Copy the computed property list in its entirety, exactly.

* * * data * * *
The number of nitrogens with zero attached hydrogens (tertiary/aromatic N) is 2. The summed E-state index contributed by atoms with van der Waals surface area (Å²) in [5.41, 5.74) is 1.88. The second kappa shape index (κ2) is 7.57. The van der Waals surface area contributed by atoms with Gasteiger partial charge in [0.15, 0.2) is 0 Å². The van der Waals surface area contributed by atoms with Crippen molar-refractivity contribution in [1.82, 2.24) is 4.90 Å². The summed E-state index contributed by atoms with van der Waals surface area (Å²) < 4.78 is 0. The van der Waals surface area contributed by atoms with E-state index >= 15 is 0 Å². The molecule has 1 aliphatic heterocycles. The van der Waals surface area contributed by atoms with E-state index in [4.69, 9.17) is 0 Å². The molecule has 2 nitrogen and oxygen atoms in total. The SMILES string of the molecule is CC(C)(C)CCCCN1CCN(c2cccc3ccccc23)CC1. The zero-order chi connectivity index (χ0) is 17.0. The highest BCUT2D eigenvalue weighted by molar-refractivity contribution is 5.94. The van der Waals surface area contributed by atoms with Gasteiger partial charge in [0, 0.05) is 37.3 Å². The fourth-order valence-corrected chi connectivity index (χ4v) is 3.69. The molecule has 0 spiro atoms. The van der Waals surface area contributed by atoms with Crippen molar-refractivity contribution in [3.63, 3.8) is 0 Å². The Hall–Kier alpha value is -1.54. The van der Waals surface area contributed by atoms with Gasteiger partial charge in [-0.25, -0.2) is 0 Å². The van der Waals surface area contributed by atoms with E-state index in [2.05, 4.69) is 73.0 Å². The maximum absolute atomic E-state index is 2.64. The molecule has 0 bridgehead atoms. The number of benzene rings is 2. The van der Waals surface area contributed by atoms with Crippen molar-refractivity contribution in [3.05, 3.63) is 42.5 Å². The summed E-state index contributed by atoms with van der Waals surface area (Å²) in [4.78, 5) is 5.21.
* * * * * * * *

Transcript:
The number of nitrogens with zero attached hydrogens (tertiary/aromatic N) is 2. The summed E-state index contributed by atoms with van der Waals surface area (Å²) in [5.41, 5.74) is 1.88. The second kappa shape index (κ2) is 7.57. The van der Waals surface area contributed by atoms with Gasteiger partial charge in [0.15, 0.2) is 0 Å². The van der Waals surface area contributed by atoms with Crippen molar-refractivity contribution in [1.82, 2.24) is 4.90 Å². The summed E-state index contributed by atoms with van der Waals surface area (Å²) < 4.78 is 0. The van der Waals surface area contributed by atoms with E-state index >= 15 is 0 Å². The molecule has 1 aliphatic heterocycles. The van der Waals surface area contributed by atoms with E-state index in [4.69, 9.17) is 0 Å². The molecule has 2 nitrogen and oxygen atoms in total. The SMILES string of the molecule is CC(C)(C)CCCCN1CCN(c2cccc3ccccc23)CC1. The zero-order chi connectivity index (χ0) is 17.0. The highest BCUT2D eigenvalue weighted by molar-refractivity contribution is 5.94. The van der Waals surface area contributed by atoms with Gasteiger partial charge in [0, 0.05) is 37.3 Å². The fourth-order valence-corrected chi connectivity index (χ4v) is 3.69. The molecule has 0 spiro atoms. The van der Waals surface area contributed by atoms with Crippen molar-refractivity contribution in [3.63, 3.8) is 0 Å². The Hall–Kier alpha value is -1.54. The van der Waals surface area contributed by atoms with Gasteiger partial charge in [-0.25, -0.2) is 0 Å². The van der Waals surface area contributed by atoms with E-state index in [2.05, 4.69) is 73.0 Å². The maximum absolute atomic E-state index is 2.64. The molecule has 0 bridgehead atoms. The number of benzene rings is 2. The van der Waals surface area contributed by atoms with Crippen molar-refractivity contribution in [3.05, 3.63) is 42.5 Å². The summed E-state index contributed by atoms with van der Waals surface area (Å²) in [4.78, 5) is 5.21.